In the previous post we looked into how to separate code with local Swift packages within a project. This time let’s create a Swift package, publish it on GitHub, and add it to a separate project. We’ll create a package which extends UIImage and enables calculating color contrast ratios. Color contrast is important factor for keeping text readable in apps.
Creating a Swift package
Open Xcode and select “Swift Package” item from the File > New menu. We’ll set the name of the package to “ColorContrastRatio”.
Xcode’s template of new Swift packages is configured to have a basic hello world example with an unit-test. Before we change the package’s implementation, we’ll add minimum platform versions to the Package.swift file, in other words, minimum deployment target.
Next step is to implement functionality of the package. We’ll keep the package simple and make it UIKit only which can be built for iOS and macCatalyst apps. Package is adding an UIColor extension and providing functionality for calculating relative luminance and contrast ratio. Functionality is set, next step is to publish it.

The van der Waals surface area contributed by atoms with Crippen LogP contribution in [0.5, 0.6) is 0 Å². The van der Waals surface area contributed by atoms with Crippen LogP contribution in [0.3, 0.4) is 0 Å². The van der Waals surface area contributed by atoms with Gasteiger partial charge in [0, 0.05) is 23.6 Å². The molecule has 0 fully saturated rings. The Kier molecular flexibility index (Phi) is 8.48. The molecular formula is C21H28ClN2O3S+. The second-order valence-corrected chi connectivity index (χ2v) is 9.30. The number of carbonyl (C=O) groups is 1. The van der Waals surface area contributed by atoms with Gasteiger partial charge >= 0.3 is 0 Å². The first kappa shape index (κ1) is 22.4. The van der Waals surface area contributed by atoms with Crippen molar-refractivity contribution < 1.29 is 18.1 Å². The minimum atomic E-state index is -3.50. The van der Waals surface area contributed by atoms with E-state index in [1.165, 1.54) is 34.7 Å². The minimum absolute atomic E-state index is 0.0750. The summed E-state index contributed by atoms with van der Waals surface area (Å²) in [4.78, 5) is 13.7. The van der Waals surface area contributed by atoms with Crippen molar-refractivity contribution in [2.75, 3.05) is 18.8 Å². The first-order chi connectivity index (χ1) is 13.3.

Publishing a Swift package
First step is to go to GitHub and adding a new repository. I chose to include an automatically created license file, cloned the repository on my mac and then moved the code we added in the previous step to that checkout, then committed and pushed. Alternative is to add a remote to your local git repository. Either way is fine as long as our project ends up on GitHub. In addition, will add a tag which will mark the first release 0.1.0. Tags can be added by running those commands in Terminal:
git tag -a 0.1.0 -m “0.1 release of the package”
git push origin 0.1.0
Another option is creating a tag in the GitHub’s web interface: releasing projects on GitHub.
Adding the published Swift package to another project
We published our package on GitHub and it requires only a few steps for adding it to an existing project. In an existing project, open the target settings and click on the plus button in the “Frameworks, Libraries, and Embedded Content”. In the opened view, click on the “Add Other” and select “Add Package Dependency”. Then we can paste the package’s GitHub url (https://github.com/laevandus/ColorContrastRatio) to the search field and complete the flow. From then on, it is just a matter of importing the new package and using it in the main project. Described steps are shown below:
We created a Swift package and a repository on GitHub. Then we proceed with making the first release by adding a git tag. After that, we went ahead and added the package to another example project.